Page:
Why The Temperance Movement decided to take their new tunes to small rooms

A press shot of temperance movement
(Image credit: Rob Blackham\/Press)

As the British band begin the countdown to the release of their third album, guitarist Paul Sayer explains why, after six years of steady ascent, they’re returning to the clubs.

This tour is called ‘Small rooms, new tunes’. What’s the smallest of those rooms?

They’re all in the ballpark of four or five hundred people, I think some even less.

Few bands of TTM’s status would willingly undertake a club tour. Why go back to clubs?

Over the last couple of years we’ve spent quite a lot of time in America, and we felt it was important to reconnect with our audience, especially the fans that saw the band develop in those same small rooms. And of course we’re going to road-test some material for the next album.

How many of those new songs will we hear?

Let’s say more than five. Three or four that will probably make the final cut have already been played live, and the record will have been made by the time we hit the road, so why not? I’m well aware that, as an audience member, listening to a completely unknown set of songs can be trying, so we’ll definitely be playing a whole bunch of stuff that people already know. But the whole point of this tour is to introduce the new material.

How are you making sure the few existing tickets get into the right hands?

To be totally honest, we haven’t. The tour was only announced via social media, and those people are our core fan base. We know there are some disappointed fans out there but there’s no real way around the problem. We’re also aware that some tickets have ended up on secondary selling websites, which is very disappointing.

You spent some time at Monnow Valley Studio in Wales in June. Is the recording process now under way?

Yeah. We’re going back in a month or two when more material is ready. At the moment we’re still shaping the album’s sound. For better or worse, we’re still a band that believes in albums, and we need make to make sure that its contents make sense.

Can you give us an idea of its direction?

It’s early days, so that makes it hard, but throughout each stage so far the watchword has been ‘simplicity’. In the making of the record and also its writing. Let’s not overthink anything.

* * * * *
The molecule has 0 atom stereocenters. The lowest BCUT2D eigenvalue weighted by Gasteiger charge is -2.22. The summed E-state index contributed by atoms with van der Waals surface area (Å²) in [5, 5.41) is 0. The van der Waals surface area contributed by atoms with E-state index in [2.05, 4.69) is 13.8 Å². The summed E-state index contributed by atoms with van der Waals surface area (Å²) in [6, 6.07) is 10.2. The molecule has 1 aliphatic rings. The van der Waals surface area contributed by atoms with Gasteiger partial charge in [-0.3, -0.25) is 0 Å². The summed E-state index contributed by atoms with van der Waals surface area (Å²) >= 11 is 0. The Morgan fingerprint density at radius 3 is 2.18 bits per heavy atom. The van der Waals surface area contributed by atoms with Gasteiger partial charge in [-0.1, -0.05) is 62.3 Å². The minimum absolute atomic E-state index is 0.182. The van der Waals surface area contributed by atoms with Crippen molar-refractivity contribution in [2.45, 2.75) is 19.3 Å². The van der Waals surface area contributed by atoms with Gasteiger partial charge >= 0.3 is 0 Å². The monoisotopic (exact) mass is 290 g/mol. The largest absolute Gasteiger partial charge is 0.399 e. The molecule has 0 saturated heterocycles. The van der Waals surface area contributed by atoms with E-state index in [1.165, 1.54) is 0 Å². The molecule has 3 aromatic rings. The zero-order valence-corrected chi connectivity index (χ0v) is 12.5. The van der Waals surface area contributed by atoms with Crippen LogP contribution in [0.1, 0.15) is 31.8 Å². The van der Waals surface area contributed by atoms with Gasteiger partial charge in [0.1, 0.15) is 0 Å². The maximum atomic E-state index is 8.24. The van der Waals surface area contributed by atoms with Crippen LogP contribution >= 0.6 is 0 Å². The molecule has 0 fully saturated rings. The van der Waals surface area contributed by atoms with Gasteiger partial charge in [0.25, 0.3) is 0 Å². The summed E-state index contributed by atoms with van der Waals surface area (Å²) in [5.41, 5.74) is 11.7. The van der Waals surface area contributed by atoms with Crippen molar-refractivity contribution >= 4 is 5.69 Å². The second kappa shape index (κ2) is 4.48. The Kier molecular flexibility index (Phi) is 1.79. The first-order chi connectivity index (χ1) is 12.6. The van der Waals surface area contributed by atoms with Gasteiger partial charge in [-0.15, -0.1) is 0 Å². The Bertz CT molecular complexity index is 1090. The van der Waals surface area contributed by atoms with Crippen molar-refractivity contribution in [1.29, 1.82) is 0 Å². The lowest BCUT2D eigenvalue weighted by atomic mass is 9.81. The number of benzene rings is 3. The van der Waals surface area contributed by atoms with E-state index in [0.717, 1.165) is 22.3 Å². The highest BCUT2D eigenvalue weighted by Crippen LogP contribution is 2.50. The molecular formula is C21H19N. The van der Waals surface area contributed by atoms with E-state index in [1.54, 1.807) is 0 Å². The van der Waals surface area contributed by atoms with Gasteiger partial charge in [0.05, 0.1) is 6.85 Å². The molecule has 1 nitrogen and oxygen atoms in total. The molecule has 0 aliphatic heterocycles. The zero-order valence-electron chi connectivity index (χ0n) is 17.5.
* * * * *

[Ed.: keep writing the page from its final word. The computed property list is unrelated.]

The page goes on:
Who’s producing?

Just like the other two, we’re making it ourselves with [engineer] Sam Miller. We did discuss using a name producer, and that’s something that might happen in the future, but with the club tour coming up it felt right to stay in touch with our roots. It was important for us to just go and do what we do. What’s special about our band is something that comes from within us.

Given the previous statement, it sounds as though no special guests are planned?

No. Again, we’ve met some pretty legendary musicians and I wouldn’t rule out some guest spots in the future, but right now we don’t want to overcomplicate the process.

Will the band’s live cover of Ziggy Stardust (recorded at the Forum just days after Bowie’s death and released as a seven-inch single for Record Store Day) make it on to the album?

We’re often asked about including covers, but no. We’ve never been interested in cover versions. When you make a record it should come from within.

When do you hope to release the album?

I’d love it to come out early next year. Our plans for 2018 are all kind of being based around that.

The tour begins in Hebden Bridge on September 26.

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Dave Ling

Dave Ling was a co-founder of Classic Rock magazine. His words have appeared in a variety of music publications, including RAW, Kerrang!, Metal Hammer, Prog, Rock Candy, Fireworks and Sounds. Dave’s life was shaped in 1974 through the purchase of a copy of Sweet’s album ‘Sweet Fanny Adams’, along with early gig experiences from Status Quo, Rush, Iron Maiden, AC/DC, Yes and Queen. As a lifelong season ticket holder of Crystal Palace FC, he is completely incapable of uttering the word ‘Br***ton’.